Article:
August 11 / 02:31
Ritual Club / Set 6
Last night the venue was called Cave. Tonight, it literally is a cave. The crowd is different: button shirts, dresses, mojitos and Champagne. The Italian Instagram elite. The warm-up act’s done an admirable job of moving into chunky techno, but there’s tension in the booth. Ben got an Allen & Heath mixer in the end, but there are low-end issues and not quite the usual screams as Ben takes the decks. There is, however, a nonchalant rolling of shoulders across the crowd. Following Ben’s usual 20-minute ascent through driving techno, the seatbelt signs go off and tonight he goes deep, referencing soul and dropping Floorplan’s ‘Never Grow Old’. This works – big time. Ben turns, grins, grabs the Champagne. “Fuck it! Let’s drink!”.
The crowd get more into it the deeper Ben goes. Slowly, he teases the agenda of the night’s trajectory back to familiar straight-up territory, the crowd willingly, or unwittingly, following. In customary Italian style, the night ‘ends’ 25 minutes earlier, allowing Ben ample time to play a string of extra tunes to a crowd now chanting a football style song that translates as... “They’re not fucking leaving. That’s what it means. Sometimes they sing it from midnight onwards,” yells promoter Mirko in the booth.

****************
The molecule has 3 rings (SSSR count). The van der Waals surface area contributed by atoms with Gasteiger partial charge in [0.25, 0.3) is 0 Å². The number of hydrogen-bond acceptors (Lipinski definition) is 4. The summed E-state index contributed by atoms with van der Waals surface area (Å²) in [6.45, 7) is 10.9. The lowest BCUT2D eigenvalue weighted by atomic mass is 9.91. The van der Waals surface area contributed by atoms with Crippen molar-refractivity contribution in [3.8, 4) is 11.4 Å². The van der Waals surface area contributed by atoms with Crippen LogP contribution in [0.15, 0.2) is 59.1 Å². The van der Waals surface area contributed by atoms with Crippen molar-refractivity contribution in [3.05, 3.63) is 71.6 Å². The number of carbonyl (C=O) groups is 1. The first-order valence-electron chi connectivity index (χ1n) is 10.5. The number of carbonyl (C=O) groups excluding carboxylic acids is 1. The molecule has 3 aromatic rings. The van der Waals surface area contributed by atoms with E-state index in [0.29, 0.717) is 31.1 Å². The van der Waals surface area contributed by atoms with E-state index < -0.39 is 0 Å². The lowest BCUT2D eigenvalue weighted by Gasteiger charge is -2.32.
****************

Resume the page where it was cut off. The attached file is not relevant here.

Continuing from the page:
We’re at an afterparty in an all-night cafe. We’re introduced to the concept of vodka shots inside pints of beer. “Even the Scotsman’s shocked!” laughs Ben. Mirko has had a fallout with his girlfriend. Cue Ben making a heartfelt video plea on Mirko’s phone for forgiveness. Ben looks knackered, though relaxed. Mixmag has designs on bed. But it’s the day off tomorrow, and Mirko has other plans.
August 12 / 23:27
Flow Festival, Finland / Set 8
We’re reunited. Ben had 24 hours off, and a set in Ancona. “The beach stage was at a weird angle. But it was pretty cool.” That’s all you’re gonna get, folks. We were in Berlin for 36 hours, of which 28 were spent champing at the bit, waiting to get back on tour. “Tour is a drug. You missed the constant adrenaline, right?” “Perhaps,” we respond, repressing memories of shots, pints, bar crawls with strangers and attempted fights with terrified Canadian students. We’re starting to understand why some DJs lose it.